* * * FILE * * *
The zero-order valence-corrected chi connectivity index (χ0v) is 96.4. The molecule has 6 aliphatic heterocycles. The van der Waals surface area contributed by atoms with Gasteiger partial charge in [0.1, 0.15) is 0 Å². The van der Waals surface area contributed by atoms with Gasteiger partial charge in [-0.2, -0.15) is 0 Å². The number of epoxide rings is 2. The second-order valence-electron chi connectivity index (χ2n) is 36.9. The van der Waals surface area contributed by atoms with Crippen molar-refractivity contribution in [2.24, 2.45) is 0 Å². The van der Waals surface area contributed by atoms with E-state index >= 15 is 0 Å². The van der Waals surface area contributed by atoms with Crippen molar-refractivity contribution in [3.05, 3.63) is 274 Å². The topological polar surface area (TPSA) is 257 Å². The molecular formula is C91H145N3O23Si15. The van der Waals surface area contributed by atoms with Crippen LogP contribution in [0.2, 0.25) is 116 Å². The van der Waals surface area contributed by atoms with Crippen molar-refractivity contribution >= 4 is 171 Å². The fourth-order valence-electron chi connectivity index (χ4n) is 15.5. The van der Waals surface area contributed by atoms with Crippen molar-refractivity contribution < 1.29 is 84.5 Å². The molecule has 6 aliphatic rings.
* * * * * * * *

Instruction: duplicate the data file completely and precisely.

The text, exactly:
The zero-order valence-corrected chi connectivity index (χ0v) is 96.4. The molecule has 6 aliphatic heterocycles. The van der Waals surface area contributed by atoms with Gasteiger partial charge in [0.1, 0.15) is 0 Å². The van der Waals surface area contributed by atoms with Gasteiger partial charge in [-0.2, -0.15) is 0 Å². The number of epoxide rings is 2. The second-order valence-electron chi connectivity index (χ2n) is 36.9. The van der Waals surface area contributed by atoms with Crippen molar-refractivity contribution in [2.24, 2.45) is 0 Å². The van der Waals surface area contributed by atoms with E-state index >= 15 is 0 Å². The van der Waals surface area contributed by atoms with Crippen molar-refractivity contribution in [3.05, 3.63) is 274 Å². The topological polar surface area (TPSA) is 257 Å². The molecular formula is C91H145N3O23Si15. The van der Waals surface area contributed by atoms with Crippen LogP contribution in [0.2, 0.25) is 116 Å². The van der Waals surface area contributed by atoms with Crippen molar-refractivity contribution >= 4 is 171 Å². The fourth-order valence-electron chi connectivity index (χ4n) is 15.5. The van der Waals surface area contributed by atoms with Crippen molar-refractivity contribution < 1.29 is 84.5 Å². The molecule has 6 aliphatic rings.